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LONG v. LONG (2005)

Court of Appeals of Ohio,Third District, Hardin County.

LONG, Appellant, v. LONG, Appellee.

No. 6-04-17.

Decided: August 08, 2005

Gregory A. Grimslid, Ada, for appellant. Janene J. Long, pro se.

Plaintiff-appellant, Joseph E. Long, appeals a judgment of the Hardin County Court of Common Pleas granting a motion for modification and recalculation of child support filed by defendant-appellee, Janene J. Long. On appeal, appellant asserts that the trial court erred in failing to set forth specific findings as to a change in circumstances and that the trial court erred in not allowing him to testify concerning entry-level-wage information for Lima, Ohio. Finding that the trial court failed to prepare or to adopt the mandated child-support worksheet and that the trial court deviated from the child-support worksheet provided by appellee in the record, we reverse the judgment of the trial court.

{¶ 2} In February of 1991, appellant and appellee were divorced, and appellee was named the residential parent of her and appellant's daughter, the sole issue born into the marriage.   Additionally, appellant was ordered to pay child support of $325 per month.   In September 1997, appellant filed a motion for modification  of parental rights.   In October 1997, shared parenting was ordered in a temporary order, and in March 1999, appellant and appellee agreed to shared parenting in a joint order.   Additionally, appellant's child-support order was lowered to $155 per month.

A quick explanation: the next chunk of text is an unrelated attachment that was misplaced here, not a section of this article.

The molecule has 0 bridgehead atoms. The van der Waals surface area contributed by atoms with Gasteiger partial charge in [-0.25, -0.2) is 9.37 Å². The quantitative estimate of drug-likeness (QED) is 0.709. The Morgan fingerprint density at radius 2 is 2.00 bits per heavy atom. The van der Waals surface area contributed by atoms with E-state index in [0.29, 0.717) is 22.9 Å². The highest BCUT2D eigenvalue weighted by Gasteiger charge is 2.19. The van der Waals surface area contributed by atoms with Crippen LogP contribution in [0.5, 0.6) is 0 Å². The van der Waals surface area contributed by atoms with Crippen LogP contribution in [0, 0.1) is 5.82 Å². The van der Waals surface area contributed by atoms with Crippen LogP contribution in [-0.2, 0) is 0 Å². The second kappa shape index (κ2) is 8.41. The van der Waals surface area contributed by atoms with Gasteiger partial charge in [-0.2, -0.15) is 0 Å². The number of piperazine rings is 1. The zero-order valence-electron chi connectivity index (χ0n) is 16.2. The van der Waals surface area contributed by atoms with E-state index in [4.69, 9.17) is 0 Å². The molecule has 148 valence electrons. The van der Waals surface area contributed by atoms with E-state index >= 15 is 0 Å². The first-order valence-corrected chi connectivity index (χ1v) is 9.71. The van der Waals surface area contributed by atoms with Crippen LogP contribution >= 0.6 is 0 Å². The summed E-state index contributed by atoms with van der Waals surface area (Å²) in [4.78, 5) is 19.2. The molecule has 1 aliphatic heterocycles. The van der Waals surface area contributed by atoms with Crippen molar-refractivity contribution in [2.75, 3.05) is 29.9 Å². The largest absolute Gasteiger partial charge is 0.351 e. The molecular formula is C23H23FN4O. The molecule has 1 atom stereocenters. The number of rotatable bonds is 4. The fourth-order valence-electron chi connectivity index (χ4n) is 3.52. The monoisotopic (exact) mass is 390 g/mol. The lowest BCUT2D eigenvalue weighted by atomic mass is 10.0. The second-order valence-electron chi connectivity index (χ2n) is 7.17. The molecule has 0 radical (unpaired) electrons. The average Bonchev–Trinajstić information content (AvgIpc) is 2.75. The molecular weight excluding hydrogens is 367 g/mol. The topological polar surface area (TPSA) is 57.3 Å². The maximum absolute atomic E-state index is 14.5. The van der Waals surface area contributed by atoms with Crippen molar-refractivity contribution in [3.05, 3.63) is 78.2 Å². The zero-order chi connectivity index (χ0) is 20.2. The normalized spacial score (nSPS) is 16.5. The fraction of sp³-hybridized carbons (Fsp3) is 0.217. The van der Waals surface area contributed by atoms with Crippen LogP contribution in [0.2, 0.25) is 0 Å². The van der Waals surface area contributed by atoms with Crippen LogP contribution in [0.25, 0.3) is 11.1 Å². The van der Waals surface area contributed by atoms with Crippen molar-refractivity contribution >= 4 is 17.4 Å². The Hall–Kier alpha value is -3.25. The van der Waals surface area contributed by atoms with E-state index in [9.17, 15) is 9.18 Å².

{¶ 3} In late 1999, following appellee's report of possible sexual or physical abuse, appellee was granted a temporary order for immediate removal of the child from appellant.   In March 2001, appellee was again designated the residential parent, and appellant was ordered to pay child support of $50 per week.   In December 2001, appellee filed a motion for modification of child support, citing appellant's change in employment as the change in circumstance.   In January 2002, the trial court recalculated child support and ordered appellant to pay $409.13 per month.

{¶ 4} On December 23, 2002, appellee filed another motion for modification of child support, citing appellant's increased wage as sufficient grounds for modification.   Appellee also filed an affidavit pursuant to R.C. 3109.27, a personal financial history, a child-support worksheet prepared on January 3, 2002, and, finally, affidavits of income, expenses, and financial disclosures.   In May 2003, a hearing was held wherein appellant testified that he was currently working at Honda in East Liberty, Ohio, and that he was currently making $23.75 per hour.   Additionally, he stated that he had earned $49,198.07 in 2002 and that he had year-to-date earnings of $29,052.

{¶ 5} Appellee also testified at the hearing.   According to appellee, she was a full-time homemaker and did not work outside the home.   However, she stated that she did have a high school education and that there was nothing preventing her from working outside the home.

{¶ 6} In October 2004, the trial court granted appellee's motion to modify child support, and appellant was ordered to pay $509.47 per month.   There was no child-support worksheet attached to or referred to the trial court's judgment entry.   It is from this judgment that appellant appeals, presenting the following assignments of error for our review.

 Assignment of Error No. I

The Trial Court erred as a matter of law in not presenting any findings in its entry to justify its modification of child support.

 Assignment of Error No. II

The Trial Court erred as a matter of law and abused its discretion when it failed to allow the Plaintiff to testify as to the prevailing entry level wage for Lima, Allen County area.

 Assignment of Error No. I

{¶ 7} In the first assignment of error, appellant asserts that the trial court erred in failing to make specific findings that there was a change of circumstance that would allow for a modification of child support.